Friday, December 20, 2013

Casting Light Upon the Darkness

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Forgive, please, but I've had to drop out of this hop; a wedding decided to happen in the family as well as computer problems, and you know how that goes.

Please catch the list of blogs at Helen Hollick's page.

Thanks, and may the shortest day of your Northern year be full of light and good cheer!

Tuesday, December 17, 2013

Historical Fiction Excerpt: The Defiant Lady Pencavel

by Diane Scott Lewis

Down another gloomy corridor, Melwyn and her abigail entered a large room that smelled of leather and smoke. The light from the lamp barely touched on the numerous shelves of books. A large walnut desk, a smaller neoclassical desk by Maggiolini, and leather chairs filled out the area.

“Run your hands along the books, to try to find a latch or lever of some type,” Melwyn whispered, the lamp flame flickering in her gush.
“I’m doin’ it, over here in the dark in case ‘ee hasn’t noticed,” Clowenna groused. “Keep your knickers on, m’lady.”

“We don’t wear knickers yet.” Melwyn traced her fingers along the smooth and tooled leather volumes. “Though why is beyond me, and it’s extremely inconvenient at times.” She felt along the shelves, frustrated that she found nothing.

“I don’t feel naught but books an’ more books. Who has time for so much readin’?” Clowenna grumbled, then the sound of tripping and a thud. “La, and damme, I walked into a picture frame.”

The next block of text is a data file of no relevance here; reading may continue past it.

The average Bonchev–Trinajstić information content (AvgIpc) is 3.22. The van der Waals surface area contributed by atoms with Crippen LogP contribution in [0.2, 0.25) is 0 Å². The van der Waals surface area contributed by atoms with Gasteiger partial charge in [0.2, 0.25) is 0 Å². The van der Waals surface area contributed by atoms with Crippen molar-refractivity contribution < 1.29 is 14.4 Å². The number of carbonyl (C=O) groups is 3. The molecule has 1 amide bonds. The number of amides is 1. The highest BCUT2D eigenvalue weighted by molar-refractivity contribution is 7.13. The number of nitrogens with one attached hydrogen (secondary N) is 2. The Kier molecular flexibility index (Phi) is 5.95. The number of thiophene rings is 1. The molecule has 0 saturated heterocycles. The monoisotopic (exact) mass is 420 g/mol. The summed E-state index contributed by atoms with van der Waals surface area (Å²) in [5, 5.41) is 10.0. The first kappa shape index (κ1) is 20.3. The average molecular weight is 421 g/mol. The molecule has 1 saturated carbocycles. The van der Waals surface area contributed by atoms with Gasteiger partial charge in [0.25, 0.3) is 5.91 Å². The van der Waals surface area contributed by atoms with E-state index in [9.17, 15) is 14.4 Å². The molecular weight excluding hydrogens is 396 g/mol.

“Shhhh. Do you want the wrath of his lordship, or his dragon of a housekeeper down on us?” Melwyn hurried to where she stood, shining light over the maid who rubbed her nose, and a tall portrait of Henry VIII that hadn’t swung on the picture rail. “This seems solidly in place.”

Melwyn pushed on the frame and the picture slid to her left. “Oh, my, I think we’ve found it.” She shone the lamplight on a dark wood panel.
“How do we open it?” Clowenna sniffed loudly, still intent on her nose.

“Find a latch or lever.” Melwyn handed her maid the lamp, and felt along the panel’s grooves and carvings, her fingers dipping into every nook and cranny. Finally, something metallic under her fingertips. She lifted it, and the panel creaked open slowly.

Melwyn grabbed the lamp and shone the light inside a musty, tiny room. “It looks like a priest’s hole. There is even a cabinet where they hid the sacred vessels and vestments.”

“Hope there’s no dead priest in there.” Clowenna gripped her mistress’s shoulder.